Vertigo and Vestibular Rehabilitation

Our physiotherapists will screen for vestibular conditions that can be responsible for symptoms of dizziness, nausea, difficulty with gaze stability (often with reading/phone use, especially in the car/plane or while walking), involuntary eye movements (nystagmus) or vertigo. Vertigo is a specific kind of dizziness defined as the illusion of the movement occurring in the environment (often described as the room spinning), while dizziness usually refers to a person feeling off-balance/light-headed or disorientated. As there are many causes of dizziness other than the vestibular system, including the cardiovascular system, neurological dysfunction, and visual dysfunction, we will do a thorough history and then a series of assessments to determine whether the vestibular system is contributing to your symptoms. If we do not think the primary contribution is the vestibular system, we will ensure an appropriate referral is made. Vestibular system disorders are often seen with head trauma (eg: whiplash, concussion), in older individuals, vestibular neuritis (infection), Meniere’s disease or those that have had direct damage through pressure trauma to the ear, acoustic neuroma or ototoxicity. Once we assess your condition, we will prescribe exercises that are specific to your deficit (these may involve vision exercises, vision and head movements, balance and much more) and that can easily be performed at home.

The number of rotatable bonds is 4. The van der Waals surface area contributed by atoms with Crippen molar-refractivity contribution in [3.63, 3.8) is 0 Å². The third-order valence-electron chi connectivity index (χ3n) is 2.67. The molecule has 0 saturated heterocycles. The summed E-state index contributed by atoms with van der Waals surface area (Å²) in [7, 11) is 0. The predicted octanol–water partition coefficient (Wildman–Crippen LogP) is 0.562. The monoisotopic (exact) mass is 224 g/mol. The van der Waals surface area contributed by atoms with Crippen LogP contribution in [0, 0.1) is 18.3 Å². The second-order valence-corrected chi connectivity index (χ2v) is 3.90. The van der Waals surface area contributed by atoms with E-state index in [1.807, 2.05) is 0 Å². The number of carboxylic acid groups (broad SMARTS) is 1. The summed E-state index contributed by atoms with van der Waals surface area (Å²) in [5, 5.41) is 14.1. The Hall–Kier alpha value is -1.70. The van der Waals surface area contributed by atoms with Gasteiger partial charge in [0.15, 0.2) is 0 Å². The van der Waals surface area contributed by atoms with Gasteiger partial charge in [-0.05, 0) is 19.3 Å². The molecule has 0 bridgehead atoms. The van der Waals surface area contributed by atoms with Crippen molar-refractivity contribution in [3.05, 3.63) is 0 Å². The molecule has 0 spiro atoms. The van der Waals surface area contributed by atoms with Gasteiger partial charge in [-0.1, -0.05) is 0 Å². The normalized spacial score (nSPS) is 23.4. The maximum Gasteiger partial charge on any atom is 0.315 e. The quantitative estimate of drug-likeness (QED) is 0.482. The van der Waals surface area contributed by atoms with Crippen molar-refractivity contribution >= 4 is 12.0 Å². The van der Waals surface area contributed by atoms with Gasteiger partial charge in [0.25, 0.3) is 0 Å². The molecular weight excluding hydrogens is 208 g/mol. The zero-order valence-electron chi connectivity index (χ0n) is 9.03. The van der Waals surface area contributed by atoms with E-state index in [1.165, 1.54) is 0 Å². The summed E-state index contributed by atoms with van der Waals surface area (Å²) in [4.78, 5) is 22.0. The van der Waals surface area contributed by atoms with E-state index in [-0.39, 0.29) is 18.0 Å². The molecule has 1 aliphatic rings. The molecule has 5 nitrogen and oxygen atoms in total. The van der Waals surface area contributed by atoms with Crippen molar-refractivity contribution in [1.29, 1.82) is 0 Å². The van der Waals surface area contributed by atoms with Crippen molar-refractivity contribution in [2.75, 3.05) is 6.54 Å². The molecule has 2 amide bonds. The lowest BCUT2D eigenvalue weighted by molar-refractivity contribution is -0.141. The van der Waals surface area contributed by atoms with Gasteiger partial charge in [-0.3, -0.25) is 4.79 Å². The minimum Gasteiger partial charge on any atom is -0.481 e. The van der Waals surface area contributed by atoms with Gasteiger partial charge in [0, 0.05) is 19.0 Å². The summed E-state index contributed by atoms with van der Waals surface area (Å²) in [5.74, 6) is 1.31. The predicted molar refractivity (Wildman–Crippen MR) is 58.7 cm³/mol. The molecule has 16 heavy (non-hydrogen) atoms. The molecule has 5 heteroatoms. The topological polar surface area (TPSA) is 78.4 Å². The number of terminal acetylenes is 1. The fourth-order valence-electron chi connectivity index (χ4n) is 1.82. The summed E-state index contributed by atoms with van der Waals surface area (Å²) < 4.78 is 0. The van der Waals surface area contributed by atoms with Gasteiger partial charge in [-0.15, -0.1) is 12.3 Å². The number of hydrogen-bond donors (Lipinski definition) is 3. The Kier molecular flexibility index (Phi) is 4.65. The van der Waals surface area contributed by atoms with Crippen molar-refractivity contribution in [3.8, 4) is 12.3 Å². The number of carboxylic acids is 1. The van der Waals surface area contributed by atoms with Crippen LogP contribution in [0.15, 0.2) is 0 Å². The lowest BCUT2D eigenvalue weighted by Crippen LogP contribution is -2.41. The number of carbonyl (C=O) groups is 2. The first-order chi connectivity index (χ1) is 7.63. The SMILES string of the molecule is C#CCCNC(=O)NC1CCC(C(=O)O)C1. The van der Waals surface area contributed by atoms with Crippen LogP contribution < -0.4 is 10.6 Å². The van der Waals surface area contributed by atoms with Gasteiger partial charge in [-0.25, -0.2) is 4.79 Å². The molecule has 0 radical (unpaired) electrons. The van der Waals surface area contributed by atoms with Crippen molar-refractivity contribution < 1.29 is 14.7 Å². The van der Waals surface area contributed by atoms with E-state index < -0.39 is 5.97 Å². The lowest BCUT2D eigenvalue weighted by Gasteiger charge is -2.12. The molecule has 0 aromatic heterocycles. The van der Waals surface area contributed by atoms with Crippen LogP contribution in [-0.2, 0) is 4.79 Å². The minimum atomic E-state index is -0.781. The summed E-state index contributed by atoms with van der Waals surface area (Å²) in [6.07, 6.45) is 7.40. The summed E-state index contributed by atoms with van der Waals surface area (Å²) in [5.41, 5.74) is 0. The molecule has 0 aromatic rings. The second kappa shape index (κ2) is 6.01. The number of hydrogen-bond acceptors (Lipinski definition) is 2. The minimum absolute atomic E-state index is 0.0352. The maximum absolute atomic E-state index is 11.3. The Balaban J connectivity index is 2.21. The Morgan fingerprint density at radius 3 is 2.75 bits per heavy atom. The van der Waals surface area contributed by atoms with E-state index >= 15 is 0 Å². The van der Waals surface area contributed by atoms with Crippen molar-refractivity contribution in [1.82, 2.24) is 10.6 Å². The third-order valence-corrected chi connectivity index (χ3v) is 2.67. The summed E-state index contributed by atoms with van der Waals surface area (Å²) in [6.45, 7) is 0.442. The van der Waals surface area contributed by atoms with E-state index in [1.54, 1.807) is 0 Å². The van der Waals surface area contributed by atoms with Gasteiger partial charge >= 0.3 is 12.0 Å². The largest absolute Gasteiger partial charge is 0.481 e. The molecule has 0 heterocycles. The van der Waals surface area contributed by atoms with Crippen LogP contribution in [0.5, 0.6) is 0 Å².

The most common cause of vertigo is BPPV (Benign Paroxysmal Positional Vertigo), which is often provoked up looking up, lying down flat quickly, bending forward and rolling in bed. It is a biomechanical problem that is assessed in the clinic, and if confirmed to be BPPV, can often be treated in 1-3 sessions. 

We recommend that you bring a friend or family member with you on your first session, as your symptoms will be provoked during the assessment, which can make driving difficult. 

Physiotherapists Specializing in Vertigo/Vestibular